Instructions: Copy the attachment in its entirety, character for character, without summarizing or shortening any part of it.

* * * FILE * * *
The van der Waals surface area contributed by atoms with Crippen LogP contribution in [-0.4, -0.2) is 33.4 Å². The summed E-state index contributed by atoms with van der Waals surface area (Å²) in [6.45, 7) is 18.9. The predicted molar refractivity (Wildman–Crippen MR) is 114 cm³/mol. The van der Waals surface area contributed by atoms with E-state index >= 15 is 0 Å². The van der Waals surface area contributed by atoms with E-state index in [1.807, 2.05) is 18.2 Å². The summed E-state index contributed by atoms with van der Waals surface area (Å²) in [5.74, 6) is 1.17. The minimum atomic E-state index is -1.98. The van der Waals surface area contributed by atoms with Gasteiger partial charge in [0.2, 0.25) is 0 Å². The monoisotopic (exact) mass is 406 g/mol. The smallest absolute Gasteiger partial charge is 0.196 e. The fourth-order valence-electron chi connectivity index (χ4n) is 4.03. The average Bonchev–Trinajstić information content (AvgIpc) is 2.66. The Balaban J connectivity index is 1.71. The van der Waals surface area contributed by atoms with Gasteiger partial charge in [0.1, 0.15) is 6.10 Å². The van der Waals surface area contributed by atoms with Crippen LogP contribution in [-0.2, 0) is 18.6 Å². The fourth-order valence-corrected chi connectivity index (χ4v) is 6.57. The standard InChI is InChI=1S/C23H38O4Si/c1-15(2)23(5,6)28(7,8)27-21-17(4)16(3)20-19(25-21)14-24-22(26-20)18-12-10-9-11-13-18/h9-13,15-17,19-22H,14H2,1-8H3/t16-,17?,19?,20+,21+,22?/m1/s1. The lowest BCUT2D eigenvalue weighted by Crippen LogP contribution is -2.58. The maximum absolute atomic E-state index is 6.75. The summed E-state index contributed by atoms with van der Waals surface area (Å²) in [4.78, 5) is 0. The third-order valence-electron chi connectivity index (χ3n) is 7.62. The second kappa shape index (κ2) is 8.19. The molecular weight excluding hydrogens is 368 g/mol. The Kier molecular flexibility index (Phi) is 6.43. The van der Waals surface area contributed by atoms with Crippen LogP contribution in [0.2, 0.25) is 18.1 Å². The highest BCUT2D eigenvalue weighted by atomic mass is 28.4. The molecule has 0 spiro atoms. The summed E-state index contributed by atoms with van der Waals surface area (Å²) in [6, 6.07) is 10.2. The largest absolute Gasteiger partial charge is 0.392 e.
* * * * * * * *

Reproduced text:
The van der Waals surface area contributed by atoms with Crippen LogP contribution in [-0.4, -0.2) is 33.4 Å². The summed E-state index contributed by atoms with van der Waals surface area (Å²) in [6.45, 7) is 18.9. The predicted molar refractivity (Wildman–Crippen MR) is 114 cm³/mol. The van der Waals surface area contributed by atoms with E-state index >= 15 is 0 Å². The van der Waals surface area contributed by atoms with E-state index in [1.807, 2.05) is 18.2 Å². The summed E-state index contributed by atoms with van der Waals surface area (Å²) in [5.74, 6) is 1.17. The minimum atomic E-state index is -1.98. The van der Waals surface area contributed by atoms with Gasteiger partial charge in [0.2, 0.25) is 0 Å². The monoisotopic (exact) mass is 406 g/mol. The smallest absolute Gasteiger partial charge is 0.196 e. The fourth-order valence-electron chi connectivity index (χ4n) is 4.03. The average Bonchev–Trinajstić information content (AvgIpc) is 2.66. The Balaban J connectivity index is 1.71. The van der Waals surface area contributed by atoms with Gasteiger partial charge in [0.1, 0.15) is 6.10 Å². The van der Waals surface area contributed by atoms with Crippen LogP contribution in [-0.2, 0) is 18.6 Å². The fourth-order valence-corrected chi connectivity index (χ4v) is 6.57. The standard InChI is InChI=1S/C23H38O4Si/c1-15(2)23(5,6)28(7,8)27-21-17(4)16(3)20-19(25-21)14-24-22(26-20)18-12-10-9-11-13-18/h9-13,15-17,19-22H,14H2,1-8H3/t16-,17?,19?,20+,21+,22?/m1/s1. The lowest BCUT2D eigenvalue weighted by Crippen LogP contribution is -2.58. The maximum absolute atomic E-state index is 6.75. The summed E-state index contributed by atoms with van der Waals surface area (Å²) in [4.78, 5) is 0. The third-order valence-electron chi connectivity index (χ3n) is 7.62. The second kappa shape index (κ2) is 8.19. The molecular weight excluding hydrogens is 368 g/mol. The Kier molecular flexibility index (Phi) is 6.43. The van der Waals surface area contributed by atoms with Crippen LogP contribution in [0.2, 0.25) is 18.1 Å². The highest BCUT2D eigenvalue weighted by atomic mass is 28.4. The molecule has 0 spiro atoms. The summed E-state index contributed by atoms with van der Waals surface area (Å²) in [6, 6.07) is 10.2. The largest absolute Gasteiger partial charge is 0.392 e.